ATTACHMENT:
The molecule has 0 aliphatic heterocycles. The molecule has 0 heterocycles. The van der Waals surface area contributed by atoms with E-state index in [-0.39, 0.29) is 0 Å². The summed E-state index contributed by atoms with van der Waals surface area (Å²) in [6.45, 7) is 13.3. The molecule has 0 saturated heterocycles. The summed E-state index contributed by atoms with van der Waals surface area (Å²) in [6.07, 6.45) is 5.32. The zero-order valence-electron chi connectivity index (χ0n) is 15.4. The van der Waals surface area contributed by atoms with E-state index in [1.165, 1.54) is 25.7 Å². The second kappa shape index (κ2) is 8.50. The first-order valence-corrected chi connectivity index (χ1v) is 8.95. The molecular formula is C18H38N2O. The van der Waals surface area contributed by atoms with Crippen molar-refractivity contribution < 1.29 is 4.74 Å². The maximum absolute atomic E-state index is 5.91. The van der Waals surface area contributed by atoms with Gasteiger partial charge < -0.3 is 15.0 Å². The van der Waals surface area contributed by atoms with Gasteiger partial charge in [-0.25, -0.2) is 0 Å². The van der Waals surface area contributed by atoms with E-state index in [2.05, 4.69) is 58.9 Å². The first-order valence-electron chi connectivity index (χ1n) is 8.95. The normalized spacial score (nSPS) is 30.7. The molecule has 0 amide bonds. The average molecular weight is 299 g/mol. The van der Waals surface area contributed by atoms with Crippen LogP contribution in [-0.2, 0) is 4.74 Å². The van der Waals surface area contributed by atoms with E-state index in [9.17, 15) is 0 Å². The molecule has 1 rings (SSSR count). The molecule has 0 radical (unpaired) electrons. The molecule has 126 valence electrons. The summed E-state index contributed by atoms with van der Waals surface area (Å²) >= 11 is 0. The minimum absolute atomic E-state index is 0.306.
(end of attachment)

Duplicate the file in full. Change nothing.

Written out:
The molecule has 0 aliphatic heterocycles. The molecule has 0 heterocycles. The van der Waals surface area contributed by atoms with E-state index in [-0.39, 0.29) is 0 Å². The summed E-state index contributed by atoms with van der Waals surface area (Å²) in [6.45, 7) is 13.3. The molecule has 0 saturated heterocycles. The summed E-state index contributed by atoms with van der Waals surface area (Å²) in [6.07, 6.45) is 5.32. The zero-order valence-electron chi connectivity index (χ0n) is 15.4. The van der Waals surface area contributed by atoms with E-state index in [1.165, 1.54) is 25.7 Å². The second kappa shape index (κ2) is 8.50. The first-order valence-corrected chi connectivity index (χ1v) is 8.95. The molecular formula is C18H38N2O. The van der Waals surface area contributed by atoms with Crippen molar-refractivity contribution < 1.29 is 4.74 Å². The maximum absolute atomic E-state index is 5.91. The van der Waals surface area contributed by atoms with Gasteiger partial charge < -0.3 is 15.0 Å². The van der Waals surface area contributed by atoms with Gasteiger partial charge in [-0.25, -0.2) is 0 Å². The van der Waals surface area contributed by atoms with E-state index in [2.05, 4.69) is 58.9 Å². The first-order valence-electron chi connectivity index (χ1n) is 8.95. The normalized spacial score (nSPS) is 30.7. The molecule has 0 amide bonds. The average molecular weight is 299 g/mol. The van der Waals surface area contributed by atoms with Crippen LogP contribution in [-0.2, 0) is 4.74 Å². The van der Waals surface area contributed by atoms with E-state index in [9.17, 15) is 0 Å². The molecule has 1 rings (SSSR count). The molecule has 0 radical (unpaired) electrons. The molecule has 126 valence electrons. The summed E-state index contributed by atoms with van der Waals surface area (Å²) >= 11 is 0. The minimum absolute atomic E-state index is 0.306.